Southeastern Section - 60th Annual Meeting (23–25 March 2011)

Paper No. 4
Presentation Time: 1:30 PM-5:30 PM


WEEMS, Robert E., Paleo Quest, 14243 Murphy Terrace, Gainesville, VA 20155 and CRIDER, Ernest, U.S. Geological Survey, 926A National Center, Reston, VA 20192,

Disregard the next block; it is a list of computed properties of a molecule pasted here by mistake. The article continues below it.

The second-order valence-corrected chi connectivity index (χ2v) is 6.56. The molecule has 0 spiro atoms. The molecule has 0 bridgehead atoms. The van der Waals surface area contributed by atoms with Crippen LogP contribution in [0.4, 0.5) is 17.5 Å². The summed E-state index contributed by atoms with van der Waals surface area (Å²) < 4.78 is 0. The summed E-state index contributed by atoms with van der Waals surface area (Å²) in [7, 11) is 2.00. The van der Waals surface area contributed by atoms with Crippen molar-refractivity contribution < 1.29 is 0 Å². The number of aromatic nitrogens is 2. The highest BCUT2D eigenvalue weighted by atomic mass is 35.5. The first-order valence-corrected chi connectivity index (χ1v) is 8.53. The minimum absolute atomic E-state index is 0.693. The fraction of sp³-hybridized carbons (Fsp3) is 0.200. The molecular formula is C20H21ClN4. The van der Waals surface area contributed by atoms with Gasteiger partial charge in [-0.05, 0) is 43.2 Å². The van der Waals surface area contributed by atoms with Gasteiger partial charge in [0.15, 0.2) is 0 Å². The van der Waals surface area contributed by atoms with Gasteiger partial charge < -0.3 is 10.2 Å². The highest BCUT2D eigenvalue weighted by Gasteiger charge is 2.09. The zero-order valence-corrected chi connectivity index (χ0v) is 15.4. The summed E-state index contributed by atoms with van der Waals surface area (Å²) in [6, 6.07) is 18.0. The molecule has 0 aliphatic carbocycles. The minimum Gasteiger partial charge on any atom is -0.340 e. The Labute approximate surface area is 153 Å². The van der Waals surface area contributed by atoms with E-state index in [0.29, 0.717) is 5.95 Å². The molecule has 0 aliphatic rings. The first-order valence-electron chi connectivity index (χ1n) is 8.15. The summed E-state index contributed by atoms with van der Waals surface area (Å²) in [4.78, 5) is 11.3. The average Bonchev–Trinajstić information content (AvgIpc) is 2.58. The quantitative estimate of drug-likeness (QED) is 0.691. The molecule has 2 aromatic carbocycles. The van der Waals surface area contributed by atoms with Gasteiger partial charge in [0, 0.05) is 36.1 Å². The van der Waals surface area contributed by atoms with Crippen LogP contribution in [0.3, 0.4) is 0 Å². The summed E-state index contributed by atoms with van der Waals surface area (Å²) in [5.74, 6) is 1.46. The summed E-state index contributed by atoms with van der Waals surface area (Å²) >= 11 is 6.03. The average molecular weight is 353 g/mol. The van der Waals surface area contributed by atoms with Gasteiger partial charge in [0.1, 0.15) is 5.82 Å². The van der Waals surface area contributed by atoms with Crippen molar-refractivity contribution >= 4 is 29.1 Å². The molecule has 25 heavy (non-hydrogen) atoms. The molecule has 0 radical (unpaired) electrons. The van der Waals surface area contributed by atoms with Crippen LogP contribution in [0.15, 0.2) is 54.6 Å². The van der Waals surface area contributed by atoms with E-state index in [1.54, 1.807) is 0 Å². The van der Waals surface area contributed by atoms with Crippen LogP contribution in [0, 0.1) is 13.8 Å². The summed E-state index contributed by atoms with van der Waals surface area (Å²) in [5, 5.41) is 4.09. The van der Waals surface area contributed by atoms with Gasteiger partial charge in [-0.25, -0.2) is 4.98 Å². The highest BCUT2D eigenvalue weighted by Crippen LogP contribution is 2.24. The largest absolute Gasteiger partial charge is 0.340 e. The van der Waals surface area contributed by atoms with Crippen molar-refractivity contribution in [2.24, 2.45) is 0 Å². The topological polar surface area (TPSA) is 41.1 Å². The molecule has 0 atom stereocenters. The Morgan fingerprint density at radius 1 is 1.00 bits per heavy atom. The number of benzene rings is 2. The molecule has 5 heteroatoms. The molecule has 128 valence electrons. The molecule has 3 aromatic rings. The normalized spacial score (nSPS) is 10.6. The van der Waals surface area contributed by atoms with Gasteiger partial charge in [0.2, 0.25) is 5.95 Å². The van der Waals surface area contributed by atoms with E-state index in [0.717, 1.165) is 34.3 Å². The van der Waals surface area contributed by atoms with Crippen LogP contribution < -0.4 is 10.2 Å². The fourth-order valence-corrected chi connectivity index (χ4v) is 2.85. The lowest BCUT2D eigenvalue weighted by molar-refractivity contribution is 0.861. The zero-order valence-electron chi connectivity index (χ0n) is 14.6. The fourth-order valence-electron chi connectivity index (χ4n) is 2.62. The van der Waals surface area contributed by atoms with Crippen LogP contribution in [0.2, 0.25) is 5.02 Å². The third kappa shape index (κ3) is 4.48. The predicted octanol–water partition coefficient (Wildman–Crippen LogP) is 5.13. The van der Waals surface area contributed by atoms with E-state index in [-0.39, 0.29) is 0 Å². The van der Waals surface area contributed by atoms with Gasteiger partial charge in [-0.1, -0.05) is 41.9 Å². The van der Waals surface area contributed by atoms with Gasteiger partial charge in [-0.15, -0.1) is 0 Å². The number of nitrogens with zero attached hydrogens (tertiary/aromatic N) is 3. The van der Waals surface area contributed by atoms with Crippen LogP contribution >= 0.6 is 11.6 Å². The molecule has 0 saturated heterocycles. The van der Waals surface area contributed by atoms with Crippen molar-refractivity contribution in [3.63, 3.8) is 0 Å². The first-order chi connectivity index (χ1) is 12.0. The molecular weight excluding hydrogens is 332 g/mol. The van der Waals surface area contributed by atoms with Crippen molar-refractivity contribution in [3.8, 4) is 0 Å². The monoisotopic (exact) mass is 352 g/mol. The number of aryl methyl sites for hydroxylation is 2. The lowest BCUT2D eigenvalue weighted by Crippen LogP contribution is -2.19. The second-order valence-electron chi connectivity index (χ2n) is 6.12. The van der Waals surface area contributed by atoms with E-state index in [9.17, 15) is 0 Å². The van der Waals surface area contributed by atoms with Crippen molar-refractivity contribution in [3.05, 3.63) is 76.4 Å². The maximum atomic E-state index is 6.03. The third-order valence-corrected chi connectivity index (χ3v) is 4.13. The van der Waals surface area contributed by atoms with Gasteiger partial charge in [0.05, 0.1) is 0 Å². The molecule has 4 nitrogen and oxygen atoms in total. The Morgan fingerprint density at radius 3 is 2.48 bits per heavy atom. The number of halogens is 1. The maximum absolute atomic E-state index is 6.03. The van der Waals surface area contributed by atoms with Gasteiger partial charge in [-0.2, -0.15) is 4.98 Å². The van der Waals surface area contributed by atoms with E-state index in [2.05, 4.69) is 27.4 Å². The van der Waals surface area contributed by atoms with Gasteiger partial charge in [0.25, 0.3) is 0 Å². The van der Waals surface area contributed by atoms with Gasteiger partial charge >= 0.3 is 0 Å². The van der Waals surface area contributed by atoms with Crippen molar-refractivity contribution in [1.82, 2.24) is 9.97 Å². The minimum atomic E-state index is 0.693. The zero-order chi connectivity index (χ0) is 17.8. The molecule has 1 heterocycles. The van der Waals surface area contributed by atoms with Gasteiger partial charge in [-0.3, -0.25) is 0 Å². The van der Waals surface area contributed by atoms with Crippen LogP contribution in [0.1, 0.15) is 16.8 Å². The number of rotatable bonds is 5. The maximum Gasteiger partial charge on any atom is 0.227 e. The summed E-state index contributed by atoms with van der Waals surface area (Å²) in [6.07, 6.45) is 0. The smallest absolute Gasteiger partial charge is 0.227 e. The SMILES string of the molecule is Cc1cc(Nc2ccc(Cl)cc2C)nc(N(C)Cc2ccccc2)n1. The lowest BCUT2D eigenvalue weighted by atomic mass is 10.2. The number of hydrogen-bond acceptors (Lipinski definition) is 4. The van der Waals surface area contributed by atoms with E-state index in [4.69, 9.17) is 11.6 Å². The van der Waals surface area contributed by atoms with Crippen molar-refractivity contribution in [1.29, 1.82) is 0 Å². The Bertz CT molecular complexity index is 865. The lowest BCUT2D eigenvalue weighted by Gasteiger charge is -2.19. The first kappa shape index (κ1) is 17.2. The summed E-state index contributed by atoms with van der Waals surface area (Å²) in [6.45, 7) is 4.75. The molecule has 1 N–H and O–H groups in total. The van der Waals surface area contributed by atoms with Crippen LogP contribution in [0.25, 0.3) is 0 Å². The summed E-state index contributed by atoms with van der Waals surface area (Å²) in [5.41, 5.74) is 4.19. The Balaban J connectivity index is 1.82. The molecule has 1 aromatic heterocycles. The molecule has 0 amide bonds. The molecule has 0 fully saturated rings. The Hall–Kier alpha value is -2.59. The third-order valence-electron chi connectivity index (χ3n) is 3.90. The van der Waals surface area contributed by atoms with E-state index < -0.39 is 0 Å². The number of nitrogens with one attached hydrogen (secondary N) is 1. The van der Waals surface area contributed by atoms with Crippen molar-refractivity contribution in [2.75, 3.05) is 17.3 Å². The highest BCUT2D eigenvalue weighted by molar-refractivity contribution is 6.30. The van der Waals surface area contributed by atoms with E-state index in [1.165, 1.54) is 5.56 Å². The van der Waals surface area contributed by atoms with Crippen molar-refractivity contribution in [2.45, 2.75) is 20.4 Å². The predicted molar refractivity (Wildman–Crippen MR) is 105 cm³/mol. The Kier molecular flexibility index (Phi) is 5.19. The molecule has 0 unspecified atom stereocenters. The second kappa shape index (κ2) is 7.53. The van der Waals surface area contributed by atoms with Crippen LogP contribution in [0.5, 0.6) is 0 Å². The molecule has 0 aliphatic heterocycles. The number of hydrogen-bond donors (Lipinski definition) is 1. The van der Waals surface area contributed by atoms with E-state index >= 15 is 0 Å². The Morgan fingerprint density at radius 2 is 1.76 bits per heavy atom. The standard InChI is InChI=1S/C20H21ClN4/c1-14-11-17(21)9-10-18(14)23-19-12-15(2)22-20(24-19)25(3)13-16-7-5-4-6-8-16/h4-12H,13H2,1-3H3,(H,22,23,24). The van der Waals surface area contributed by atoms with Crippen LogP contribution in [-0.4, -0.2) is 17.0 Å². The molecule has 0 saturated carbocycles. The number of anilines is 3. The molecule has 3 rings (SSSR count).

The Elizabethtown 1:100,000 scale map is located in southeastern North Carolina between Fayetteville and Wilmington and lies entirely within the Atlantic Coastal Plain physiographic province. Most of the terrain is flat to gently rolling, with steep slopes occurring locally along some larger rivers. Total relief in the area is slightly over 210 feet (ft), with elevations ranging from less than 10 ft above sea level along the Black River (east of Rowan in the southeastern corner of the map) to over 220 ft in the northwestern corner northeast of Hope Mills. Outstanding geologic features of this area are the large number of sand-rimmed Carolina Bays. Five of the bays contain enough water to constitute natural lakes; Bay Tree Lake, Salter Lake, Singletary Lake, Little Singletary Lake, and White Lake. These are associated with widespread windblown sand deposits on which are grown abundant crops of blueberries. Beneath the Coastal Plain strata are Neoproterozoic and possibly Lower Cambrian igneous and metamorphic rocks similar to those exposed to the northwest in the Piedmont province. They are overlain with profound unconformity by Coastal Plain strata that generally are unlithified, tilt gently toward the east, and thicken toward the east. Twenty stratigraphic units occur that are Late Cretaceous, Paleogene, Neogene, and Quaternary in age. The Coastal Plain sedimentary deposits are mostly allostratigraphic units, bounded above and below by mappable unconformities. Some of the units are defined by their lithologies, for example the Cape Fear Formation and the Castle Hayne Limestone, but regionally most of these units are defined primarily by their common stratigraphic location between recognizable regional unconformities. Structure contours shown on the map give the best available estimate of the location of the base of the Coastal Plain throughout the region, and a structure contour map showing the base of the surficial aquifer is included to aid regional planning. Five faults in the map area have produced offset anomalies in basement rocks. These faults define a Cape Fear arch that is more complex than previously assumed; no clear evidence was found to suggest any major upwarping across the arch since the beginning of the Quaternary.